Blog: Why Abstract Art Must Be Valued

Why abstract must be valued

You’ve heard it before. I know I have. Whenever the topic of abstract art comes up in conversation it’s almost guaranteed someone clever will say something along the lines of “I could do that,” or “My kid could do that.” It’s practically a cliche. Clever people who have prepared to make this argument might make a reference to Kazimir Malevich’s Black Square, which is essentially a painting of the color black.


To start, I recognize that people don’t do this to harm anyone or anything specifically, it’s just conversation. On the other hand, I just don’t think it’s in good spirit to disparage an artist in this way. Aside from that, I feel like that point just doesn’t hold water.


While it may technically true that you could just paint a canvas black, it would not be Kazimir Malevich’s black. What he did was unique and original, if you did it it would be derivative. What he made and when makes a difference. This is what he said about Black Square, saying it evoked “the experience of pure non-objectivity in the white emptiness of a liberated nothing.” That is much more than just “a black square”, it is Black Square. The point is not that “anyone can do it” the point is that anyone can appreciate it. It makes you think. And what is brilliant is that everyone is going to have their own thoughts and feelings when looking at it and actually taking time to just ponder it rather than leap to criticism.


So what is Abstract Art? Essentially it is art that is not meant to be realistic, that is to say, there is the incorporation of different degrees of deliberate non-representativeness of reality such as in Impressionism, Fauvism, and Cubism, or surrealist elements as in Dada, or for example in the works of Salvador Dalí.


This history of Abstract Art is deeply representative of much of the world’s history for the last 200 years. Various movements of art coincided with changes in society. When artists could reliably find work and a livelihood from institutions or individuals other than the church, the independence and freedom to be creative rapidly blossomed. Romanticism, Impressionism, and Expressionism all began around the 19th century and contributed massively to the school of abstract art.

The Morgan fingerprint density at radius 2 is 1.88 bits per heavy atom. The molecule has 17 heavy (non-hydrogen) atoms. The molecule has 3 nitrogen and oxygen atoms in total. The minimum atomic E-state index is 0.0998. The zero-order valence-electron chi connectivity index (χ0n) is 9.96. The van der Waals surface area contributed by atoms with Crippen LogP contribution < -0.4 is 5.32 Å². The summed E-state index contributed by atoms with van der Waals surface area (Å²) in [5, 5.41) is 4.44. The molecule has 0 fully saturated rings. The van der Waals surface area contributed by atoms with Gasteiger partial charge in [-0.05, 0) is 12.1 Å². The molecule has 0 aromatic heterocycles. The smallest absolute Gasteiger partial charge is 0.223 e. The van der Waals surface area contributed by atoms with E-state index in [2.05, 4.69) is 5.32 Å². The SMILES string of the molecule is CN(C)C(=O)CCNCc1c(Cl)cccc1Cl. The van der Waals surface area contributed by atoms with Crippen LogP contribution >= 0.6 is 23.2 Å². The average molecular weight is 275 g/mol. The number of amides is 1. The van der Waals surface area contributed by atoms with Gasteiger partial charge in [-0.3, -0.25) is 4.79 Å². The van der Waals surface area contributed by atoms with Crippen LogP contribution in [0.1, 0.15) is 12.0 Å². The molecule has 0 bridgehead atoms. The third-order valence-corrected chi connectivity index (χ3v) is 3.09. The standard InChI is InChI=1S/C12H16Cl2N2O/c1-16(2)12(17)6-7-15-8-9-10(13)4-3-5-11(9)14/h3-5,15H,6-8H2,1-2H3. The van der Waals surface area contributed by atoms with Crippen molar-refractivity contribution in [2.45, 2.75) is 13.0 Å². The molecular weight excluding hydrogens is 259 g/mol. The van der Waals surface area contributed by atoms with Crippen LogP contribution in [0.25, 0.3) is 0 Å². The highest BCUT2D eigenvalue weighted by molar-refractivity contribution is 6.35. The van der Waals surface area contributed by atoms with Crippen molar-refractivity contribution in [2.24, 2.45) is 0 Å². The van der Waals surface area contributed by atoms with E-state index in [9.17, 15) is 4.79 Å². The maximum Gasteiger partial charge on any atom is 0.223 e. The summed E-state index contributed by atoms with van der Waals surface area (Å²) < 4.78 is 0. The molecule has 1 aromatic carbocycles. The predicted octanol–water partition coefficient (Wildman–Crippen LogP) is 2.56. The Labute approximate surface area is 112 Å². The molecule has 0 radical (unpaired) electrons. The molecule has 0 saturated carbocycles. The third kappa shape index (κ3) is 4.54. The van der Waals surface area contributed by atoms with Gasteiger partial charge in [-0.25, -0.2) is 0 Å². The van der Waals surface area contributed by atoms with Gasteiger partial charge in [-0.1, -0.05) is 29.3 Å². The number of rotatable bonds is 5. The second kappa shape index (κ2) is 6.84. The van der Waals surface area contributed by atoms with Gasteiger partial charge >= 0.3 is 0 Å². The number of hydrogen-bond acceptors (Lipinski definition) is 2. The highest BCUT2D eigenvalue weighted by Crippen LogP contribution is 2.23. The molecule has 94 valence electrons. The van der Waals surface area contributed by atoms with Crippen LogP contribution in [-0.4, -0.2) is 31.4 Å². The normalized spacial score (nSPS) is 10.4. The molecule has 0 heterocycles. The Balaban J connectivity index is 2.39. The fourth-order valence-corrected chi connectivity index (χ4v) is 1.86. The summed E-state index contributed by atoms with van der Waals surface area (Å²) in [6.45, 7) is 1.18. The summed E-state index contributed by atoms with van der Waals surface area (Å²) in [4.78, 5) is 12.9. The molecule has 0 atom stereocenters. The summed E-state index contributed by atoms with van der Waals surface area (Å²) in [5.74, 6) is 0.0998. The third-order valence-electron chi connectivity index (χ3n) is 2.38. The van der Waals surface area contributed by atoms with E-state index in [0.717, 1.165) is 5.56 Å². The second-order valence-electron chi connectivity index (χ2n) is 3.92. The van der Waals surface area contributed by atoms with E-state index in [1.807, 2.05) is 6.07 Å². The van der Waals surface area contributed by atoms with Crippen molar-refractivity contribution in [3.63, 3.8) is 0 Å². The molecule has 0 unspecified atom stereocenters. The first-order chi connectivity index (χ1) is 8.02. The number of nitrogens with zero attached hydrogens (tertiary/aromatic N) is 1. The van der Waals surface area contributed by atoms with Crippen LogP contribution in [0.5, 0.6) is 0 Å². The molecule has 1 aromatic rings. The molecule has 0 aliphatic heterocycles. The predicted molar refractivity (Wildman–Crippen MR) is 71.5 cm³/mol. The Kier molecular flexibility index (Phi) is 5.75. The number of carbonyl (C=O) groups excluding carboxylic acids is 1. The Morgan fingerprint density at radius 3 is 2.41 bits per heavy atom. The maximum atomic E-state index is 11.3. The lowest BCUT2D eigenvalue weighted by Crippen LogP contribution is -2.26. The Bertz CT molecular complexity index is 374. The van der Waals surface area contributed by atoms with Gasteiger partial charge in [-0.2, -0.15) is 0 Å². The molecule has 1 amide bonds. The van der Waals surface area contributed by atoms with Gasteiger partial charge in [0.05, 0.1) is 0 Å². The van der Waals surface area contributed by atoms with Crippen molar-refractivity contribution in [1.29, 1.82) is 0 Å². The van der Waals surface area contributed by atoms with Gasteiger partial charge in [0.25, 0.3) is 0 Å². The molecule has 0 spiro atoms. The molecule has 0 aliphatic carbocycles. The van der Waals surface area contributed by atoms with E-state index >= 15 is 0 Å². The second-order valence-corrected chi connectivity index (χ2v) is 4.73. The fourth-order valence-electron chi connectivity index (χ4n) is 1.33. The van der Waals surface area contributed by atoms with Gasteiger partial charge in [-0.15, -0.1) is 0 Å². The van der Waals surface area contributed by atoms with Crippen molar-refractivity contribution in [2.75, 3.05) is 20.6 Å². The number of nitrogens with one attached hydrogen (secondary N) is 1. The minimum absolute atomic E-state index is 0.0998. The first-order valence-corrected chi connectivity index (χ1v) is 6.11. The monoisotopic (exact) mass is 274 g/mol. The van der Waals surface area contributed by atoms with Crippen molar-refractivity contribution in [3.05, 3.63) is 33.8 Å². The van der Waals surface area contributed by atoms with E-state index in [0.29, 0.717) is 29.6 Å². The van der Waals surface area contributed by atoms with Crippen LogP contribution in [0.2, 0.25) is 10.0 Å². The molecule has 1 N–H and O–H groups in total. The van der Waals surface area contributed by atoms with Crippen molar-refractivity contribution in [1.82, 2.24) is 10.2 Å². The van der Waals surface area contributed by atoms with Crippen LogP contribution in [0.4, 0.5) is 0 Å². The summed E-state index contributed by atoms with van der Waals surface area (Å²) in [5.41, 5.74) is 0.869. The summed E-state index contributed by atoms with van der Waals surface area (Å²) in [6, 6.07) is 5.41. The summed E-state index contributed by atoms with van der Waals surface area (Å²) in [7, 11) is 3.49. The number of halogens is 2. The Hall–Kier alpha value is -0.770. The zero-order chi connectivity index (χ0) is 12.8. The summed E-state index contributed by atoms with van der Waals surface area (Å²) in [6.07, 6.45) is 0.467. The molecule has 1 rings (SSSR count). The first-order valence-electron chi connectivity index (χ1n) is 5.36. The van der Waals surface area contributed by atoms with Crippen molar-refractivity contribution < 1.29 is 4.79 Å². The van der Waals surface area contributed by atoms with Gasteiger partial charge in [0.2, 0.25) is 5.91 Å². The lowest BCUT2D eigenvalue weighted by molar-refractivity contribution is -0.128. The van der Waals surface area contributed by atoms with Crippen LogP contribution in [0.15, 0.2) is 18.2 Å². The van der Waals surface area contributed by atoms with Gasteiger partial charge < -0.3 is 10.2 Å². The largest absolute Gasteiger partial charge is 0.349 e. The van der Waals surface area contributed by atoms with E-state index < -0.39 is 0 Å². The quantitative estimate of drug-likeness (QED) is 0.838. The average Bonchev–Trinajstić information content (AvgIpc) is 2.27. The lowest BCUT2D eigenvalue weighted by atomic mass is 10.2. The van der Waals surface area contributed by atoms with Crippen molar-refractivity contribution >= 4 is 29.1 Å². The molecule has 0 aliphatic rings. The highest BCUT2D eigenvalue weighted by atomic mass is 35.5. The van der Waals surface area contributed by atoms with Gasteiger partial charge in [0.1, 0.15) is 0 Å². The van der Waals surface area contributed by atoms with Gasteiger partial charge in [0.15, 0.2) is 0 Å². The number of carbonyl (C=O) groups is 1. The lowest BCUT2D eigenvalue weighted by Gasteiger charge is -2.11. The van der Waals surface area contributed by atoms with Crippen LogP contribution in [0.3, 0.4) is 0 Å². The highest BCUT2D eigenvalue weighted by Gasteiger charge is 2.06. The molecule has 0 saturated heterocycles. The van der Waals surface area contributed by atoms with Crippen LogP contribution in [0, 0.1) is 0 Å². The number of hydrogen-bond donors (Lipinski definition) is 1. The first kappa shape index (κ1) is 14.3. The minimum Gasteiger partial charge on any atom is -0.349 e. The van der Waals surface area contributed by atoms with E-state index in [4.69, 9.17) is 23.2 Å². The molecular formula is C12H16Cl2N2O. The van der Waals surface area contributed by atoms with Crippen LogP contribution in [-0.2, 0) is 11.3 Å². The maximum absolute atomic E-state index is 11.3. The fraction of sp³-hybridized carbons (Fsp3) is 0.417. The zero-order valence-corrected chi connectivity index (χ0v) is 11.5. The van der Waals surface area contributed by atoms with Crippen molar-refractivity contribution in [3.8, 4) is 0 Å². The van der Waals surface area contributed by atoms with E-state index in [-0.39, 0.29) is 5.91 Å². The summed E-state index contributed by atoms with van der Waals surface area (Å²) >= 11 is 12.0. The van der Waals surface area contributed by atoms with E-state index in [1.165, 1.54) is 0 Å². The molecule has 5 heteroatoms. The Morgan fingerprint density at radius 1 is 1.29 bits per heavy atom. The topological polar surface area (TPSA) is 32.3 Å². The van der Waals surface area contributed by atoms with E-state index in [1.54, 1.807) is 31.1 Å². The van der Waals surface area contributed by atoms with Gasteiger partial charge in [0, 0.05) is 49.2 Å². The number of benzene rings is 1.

While by today’s standards the works of Monet and Renoir seem very old-fashioned and inoffensive, in its beginnings, Impressionist art such as theirs was incredibly radical and revolutionary. At that time in France essentially the only type of art that was acceptable was that of Realism, which is a style of art that is meant to depict the real world as accurately as possible. But in the 1860s a group of artists grew more and more dissatisfied with that approach and began to challenge that.


Manet’s The Luncheon on the Grass, depicts a nude woman having a picnic in the park with two clothed men, and for that, it was emphatically rejected by the Paris Salon along with many other Impressionist works like that of Monet, Sisley, and Bazille. When Emperor Napoleon III saw the rejected works he organized an exhibition for this artwork called Salon of the Refused. Many of the viewers came only to mock and deride the work, but eventually, it began to grow on people. It started to make people think and learn to appreciate art for its beauty rather than its ability to accurately display the real world.


Anything that can change hearts and minds and tell a story about what is happening in your world for generations to come has value.

Curious about abstract art? Discover our abstract collection here